Thursday, July 16, 2009

"The less you say, the better."

Dr. R was very proud of me for being promoted and thinks I'll do a great job, as long as I don't talk too much.

I told him I was worried that I might be hypomanic again, that I feel like I want my clients to stop talking so I can get a word in, that I'm afraid I'll spin out of control and ruin everything with my coworkers and supervisors. How I'm having trouble concentrating on developing a group outline and other programmatic matters I should be focusing on, and I often feel like singing and dancing in the hallway.

"At this stage," Dr. R said, "The less you say, the better.

"You do not have to prove yourself," he continued. "They promoted you, so they know you are qualified. So do your job, but say as little as possible. What is good is that you are aware there might be a problem, so you can monitor your behavior."

He's right. And I tried to live by those words. Which is surprisingly difficult. I have to say my anger management clients made it easy in group tonight, though, because they're a very chatty bunch. I didn't have to say too much.

But after group, one of the new counselors came to my office to borrow my computer, and we started chatting about how tough it is to learn all of the agency policies and procedures.

"I learned everything through trial and error, mostly error," I said. "It gets better. I promise."

Then she noticed the acupuncture certificate on my wall. So I started talking to her about the training, and the five points that are targeted, and what the protocol accomplishes.

"If you ever have 20 minutes and you're stressed out, just let me know," I said. She pulled her hair away from her ear and said, "How about now?" jokingly. We laughed.

Why did I have to go on to tell her that it is my diabolical plan to introduce acupuncture to the program, and then offer to intercede with the accountant/techie if she ever has a problem with him, because he likes me more than he likes the other counselors? (Which happens to be true -- he answers my questions much faster and much more nicely than questions from the other counselors -- but she doesn't need to know that.) It's so easy to elaborate and digress and become grandiose when you're manic.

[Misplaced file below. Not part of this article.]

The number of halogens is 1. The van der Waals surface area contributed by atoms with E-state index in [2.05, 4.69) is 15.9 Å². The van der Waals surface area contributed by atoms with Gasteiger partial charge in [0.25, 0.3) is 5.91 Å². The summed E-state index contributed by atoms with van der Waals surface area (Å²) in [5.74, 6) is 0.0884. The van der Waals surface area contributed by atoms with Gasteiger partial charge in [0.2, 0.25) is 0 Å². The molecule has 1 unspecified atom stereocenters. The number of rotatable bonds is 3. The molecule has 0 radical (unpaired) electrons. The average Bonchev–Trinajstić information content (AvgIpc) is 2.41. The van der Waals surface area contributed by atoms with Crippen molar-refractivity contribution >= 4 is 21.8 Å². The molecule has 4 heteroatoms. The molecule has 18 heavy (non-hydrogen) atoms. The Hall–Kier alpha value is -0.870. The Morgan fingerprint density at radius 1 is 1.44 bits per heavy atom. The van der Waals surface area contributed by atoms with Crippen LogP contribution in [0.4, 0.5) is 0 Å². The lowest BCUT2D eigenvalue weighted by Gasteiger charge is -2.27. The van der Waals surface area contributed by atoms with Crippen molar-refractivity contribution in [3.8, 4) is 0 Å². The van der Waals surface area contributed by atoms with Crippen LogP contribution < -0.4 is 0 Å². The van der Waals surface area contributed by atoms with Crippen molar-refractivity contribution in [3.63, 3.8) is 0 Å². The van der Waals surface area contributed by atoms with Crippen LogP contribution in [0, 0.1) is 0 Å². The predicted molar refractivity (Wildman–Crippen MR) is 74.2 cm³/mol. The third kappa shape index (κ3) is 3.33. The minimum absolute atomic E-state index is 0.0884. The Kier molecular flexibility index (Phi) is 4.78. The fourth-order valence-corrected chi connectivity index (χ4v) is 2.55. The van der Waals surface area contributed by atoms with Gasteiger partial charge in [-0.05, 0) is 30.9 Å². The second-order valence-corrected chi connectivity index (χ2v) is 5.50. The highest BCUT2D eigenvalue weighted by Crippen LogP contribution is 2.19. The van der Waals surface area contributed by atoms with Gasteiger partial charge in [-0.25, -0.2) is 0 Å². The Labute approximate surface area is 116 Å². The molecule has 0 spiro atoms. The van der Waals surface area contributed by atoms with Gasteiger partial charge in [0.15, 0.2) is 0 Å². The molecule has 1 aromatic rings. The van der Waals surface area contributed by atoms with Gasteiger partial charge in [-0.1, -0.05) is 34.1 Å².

"You have such great energy, Ayelet!" she said.

I hope that's all she thinks it is. Because she's got a lot of experience working with people who have bipolar disorder. I don't want her to blow my cover.
Copyright (c) "Ayelet Survivor"

6 comments:

  1. I get the "you have such great energy" comment and I'm always scared of what they really mean. I'm not bipolar but I am ADD/ADHD and I'm always thinking "they figured it out" or "now they'll never like me/respect me" or things along that line.

    Guess what. 99% of the time... no one notices... no one cares... no one looks as deeply at us as we do at ourselves, even if it is their job. Relax. :)

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  2. The "keep quiet" advice is what I keep giving myself. So hard to do that. My emails are too long. I go back and re-read them and find way too many adjectives. Feel completely transparent.

    I need about a year of solitude. Feel like 90 percent of my interactions are "off" but I keep thinking "oh, I'm ok now, I look ok" and then I realize, "nope, still look crazy."

    Ultimately, to me, it doesn't matter if no one notices...I still feel lousy about it. Inner shame hurts just as much. I feel betrayed by myself. Unintentionally betrayed but betrayed nonetheless.

    I appreciate your blog and hope you feel better soon.

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  3. Yes, it's hard keeping things to yourself. Keep on keeping doing it. It may become more automatic.

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  4. Ayelet, you wrote "she's got" in your post.

    It is either "she has," "she's" or "she got" but not never "she has got" or "she's got."

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  5. i am in the process of switching psychiatrists and as i was looking through my insurance, found Jan Roda's name listed. Since you speak so highly of her, I was really surprised to see that she's not board certified. Shocked, actually. As it's basically an expected norm for psychiatrists to be board certified in psychology/neurology, it really made me wonder about those who are not - especially those who've been practicing for many years.

    Just a little concerned for you....

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  6. Michelle, I don't know if he's board-certified in neurology, but he's done about 15 fellowships in various specializations. He's one of the best mood disorder psychiatrists in NYC and came very highly recommended. But I appreciate you looking out for me! I could definitely give you the names of some psychiatrists to avoid ;)

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